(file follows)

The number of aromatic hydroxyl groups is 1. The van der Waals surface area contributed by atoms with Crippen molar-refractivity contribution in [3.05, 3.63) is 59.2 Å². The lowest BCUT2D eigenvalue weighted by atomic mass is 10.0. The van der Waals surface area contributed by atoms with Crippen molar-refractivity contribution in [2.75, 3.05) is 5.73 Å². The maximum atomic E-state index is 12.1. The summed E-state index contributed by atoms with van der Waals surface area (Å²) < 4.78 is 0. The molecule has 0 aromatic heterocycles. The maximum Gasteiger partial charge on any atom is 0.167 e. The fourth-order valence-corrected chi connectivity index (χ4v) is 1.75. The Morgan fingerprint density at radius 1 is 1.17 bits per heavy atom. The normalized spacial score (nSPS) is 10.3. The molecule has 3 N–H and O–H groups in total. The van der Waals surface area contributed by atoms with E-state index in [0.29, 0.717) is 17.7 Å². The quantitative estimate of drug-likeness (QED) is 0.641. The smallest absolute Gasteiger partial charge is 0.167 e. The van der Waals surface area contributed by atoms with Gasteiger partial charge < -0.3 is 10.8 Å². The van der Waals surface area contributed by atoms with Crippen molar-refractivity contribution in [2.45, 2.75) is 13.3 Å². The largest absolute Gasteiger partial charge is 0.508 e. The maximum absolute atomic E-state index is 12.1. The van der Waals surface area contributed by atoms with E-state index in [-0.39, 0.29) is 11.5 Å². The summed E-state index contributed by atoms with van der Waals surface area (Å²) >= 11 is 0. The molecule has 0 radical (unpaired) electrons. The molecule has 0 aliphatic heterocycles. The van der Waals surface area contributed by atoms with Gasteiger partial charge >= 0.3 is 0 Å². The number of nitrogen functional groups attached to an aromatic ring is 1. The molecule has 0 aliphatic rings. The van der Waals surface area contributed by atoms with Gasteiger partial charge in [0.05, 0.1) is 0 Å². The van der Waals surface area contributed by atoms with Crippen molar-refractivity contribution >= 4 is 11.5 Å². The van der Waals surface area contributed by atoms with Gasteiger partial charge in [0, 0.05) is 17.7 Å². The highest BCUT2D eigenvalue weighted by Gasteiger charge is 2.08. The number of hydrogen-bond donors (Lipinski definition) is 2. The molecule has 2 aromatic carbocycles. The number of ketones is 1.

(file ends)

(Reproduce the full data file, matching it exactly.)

The number of aromatic hydroxyl groups is 1. The van der Waals surface area contributed by atoms with Crippen molar-refractivity contribution in [3.05, 3.63) is 59.2 Å². The lowest BCUT2D eigenvalue weighted by atomic mass is 10.0. The van der Waals surface area contributed by atoms with Crippen molar-refractivity contribution in [2.75, 3.05) is 5.73 Å². The maximum atomic E-state index is 12.1. The summed E-state index contributed by atoms with van der Waals surface area (Å²) < 4.78 is 0. The molecule has 0 aromatic heterocycles. The maximum Gasteiger partial charge on any atom is 0.167 e. The fourth-order valence-corrected chi connectivity index (χ4v) is 1.75. The Morgan fingerprint density at radius 1 is 1.17 bits per heavy atom. The normalized spacial score (nSPS) is 10.3. The molecule has 3 N–H and O–H groups in total. The van der Waals surface area contributed by atoms with E-state index in [0.29, 0.717) is 17.7 Å². The quantitative estimate of drug-likeness (QED) is 0.641. The smallest absolute Gasteiger partial charge is 0.167 e. The van der Waals surface area contributed by atoms with Gasteiger partial charge < -0.3 is 10.8 Å². The van der Waals surface area contributed by atoms with Crippen molar-refractivity contribution in [2.45, 2.75) is 13.3 Å². The largest absolute Gasteiger partial charge is 0.508 e. The maximum absolute atomic E-state index is 12.1. The van der Waals surface area contributed by atoms with E-state index in [-0.39, 0.29) is 11.5 Å². The summed E-state index contributed by atoms with van der Waals surface area (Å²) >= 11 is 0. The molecule has 0 radical (unpaired) electrons. The molecule has 0 aliphatic heterocycles. The van der Waals surface area contributed by atoms with Gasteiger partial charge >= 0.3 is 0 Å². The number of nitrogen functional groups attached to an aromatic ring is 1. The molecule has 0 aliphatic rings. The van der Waals surface area contributed by atoms with Gasteiger partial charge in [0.05, 0.1) is 0 Å². The van der Waals surface area contributed by atoms with Crippen molar-refractivity contribution >= 4 is 11.5 Å². The van der Waals surface area contributed by atoms with Gasteiger partial charge in [0, 0.05) is 17.7 Å². The highest BCUT2D eigenvalue weighted by Gasteiger charge is 2.08. The number of hydrogen-bond donors (Lipinski definition) is 2. The molecule has 2 aromatic carbocycles. The number of ketones is 1.